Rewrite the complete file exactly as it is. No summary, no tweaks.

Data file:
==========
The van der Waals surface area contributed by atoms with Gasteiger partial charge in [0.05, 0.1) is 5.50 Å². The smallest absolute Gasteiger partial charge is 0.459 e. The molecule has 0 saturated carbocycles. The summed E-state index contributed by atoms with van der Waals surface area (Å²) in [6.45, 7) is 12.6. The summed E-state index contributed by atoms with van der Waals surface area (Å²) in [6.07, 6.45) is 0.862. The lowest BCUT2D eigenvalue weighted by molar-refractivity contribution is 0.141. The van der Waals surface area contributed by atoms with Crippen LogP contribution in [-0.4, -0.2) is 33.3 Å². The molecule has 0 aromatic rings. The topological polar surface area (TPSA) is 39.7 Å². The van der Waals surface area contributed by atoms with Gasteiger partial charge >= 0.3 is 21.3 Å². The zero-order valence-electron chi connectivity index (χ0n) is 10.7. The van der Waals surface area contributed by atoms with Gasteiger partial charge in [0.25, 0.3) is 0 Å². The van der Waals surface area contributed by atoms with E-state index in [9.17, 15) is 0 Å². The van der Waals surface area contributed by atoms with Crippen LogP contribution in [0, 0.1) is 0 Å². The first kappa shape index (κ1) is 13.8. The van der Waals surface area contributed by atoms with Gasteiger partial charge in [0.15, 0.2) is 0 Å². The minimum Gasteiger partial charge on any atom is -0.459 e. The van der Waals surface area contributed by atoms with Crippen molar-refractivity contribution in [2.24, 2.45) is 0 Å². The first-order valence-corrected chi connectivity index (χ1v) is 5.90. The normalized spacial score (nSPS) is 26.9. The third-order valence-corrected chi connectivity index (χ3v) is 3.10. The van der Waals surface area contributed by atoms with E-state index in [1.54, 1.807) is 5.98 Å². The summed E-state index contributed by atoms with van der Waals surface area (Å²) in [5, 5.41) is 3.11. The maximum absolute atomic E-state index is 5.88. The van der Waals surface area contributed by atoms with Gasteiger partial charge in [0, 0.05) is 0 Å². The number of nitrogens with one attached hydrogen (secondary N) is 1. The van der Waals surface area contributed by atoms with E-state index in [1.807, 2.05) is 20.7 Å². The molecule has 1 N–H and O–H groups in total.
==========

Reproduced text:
The van der Waals surface area contributed by atoms with Gasteiger partial charge in [0.05, 0.1) is 5.50 Å². The smallest absolute Gasteiger partial charge is 0.459 e. The molecule has 0 saturated carbocycles. The summed E-state index contributed by atoms with van der Waals surface area (Å²) in [6.45, 7) is 12.6. The summed E-state index contributed by atoms with van der Waals surface area (Å²) in [6.07, 6.45) is 0.862. The lowest BCUT2D eigenvalue weighted by molar-refractivity contribution is 0.141. The van der Waals surface area contributed by atoms with Crippen LogP contribution in [-0.4, -0.2) is 33.3 Å². The molecule has 0 aromatic rings. The topological polar surface area (TPSA) is 39.7 Å². The van der Waals surface area contributed by atoms with Gasteiger partial charge >= 0.3 is 21.3 Å². The zero-order valence-electron chi connectivity index (χ0n) is 10.7. The van der Waals surface area contributed by atoms with Gasteiger partial charge in [0.25, 0.3) is 0 Å². The van der Waals surface area contributed by atoms with E-state index in [9.17, 15) is 0 Å². The van der Waals surface area contributed by atoms with Crippen LogP contribution in [0, 0.1) is 0 Å². The first kappa shape index (κ1) is 13.8. The van der Waals surface area contributed by atoms with Gasteiger partial charge in [0.15, 0.2) is 0 Å². The minimum Gasteiger partial charge on any atom is -0.459 e. The van der Waals surface area contributed by atoms with Crippen molar-refractivity contribution in [2.24, 2.45) is 0 Å². The first-order valence-corrected chi connectivity index (χ1v) is 5.90. The normalized spacial score (nSPS) is 26.9. The third-order valence-corrected chi connectivity index (χ3v) is 3.10. The van der Waals surface area contributed by atoms with E-state index in [1.54, 1.807) is 5.98 Å². The summed E-state index contributed by atoms with van der Waals surface area (Å²) in [5, 5.41) is 3.11. The maximum absolute atomic E-state index is 5.88. The van der Waals surface area contributed by atoms with Gasteiger partial charge in [0, 0.05) is 0 Å². The number of nitrogens with one attached hydrogen (secondary N) is 1. The van der Waals surface area contributed by atoms with E-state index in [1.807, 2.05) is 20.7 Å². The molecule has 1 N–H and O–H groups in total.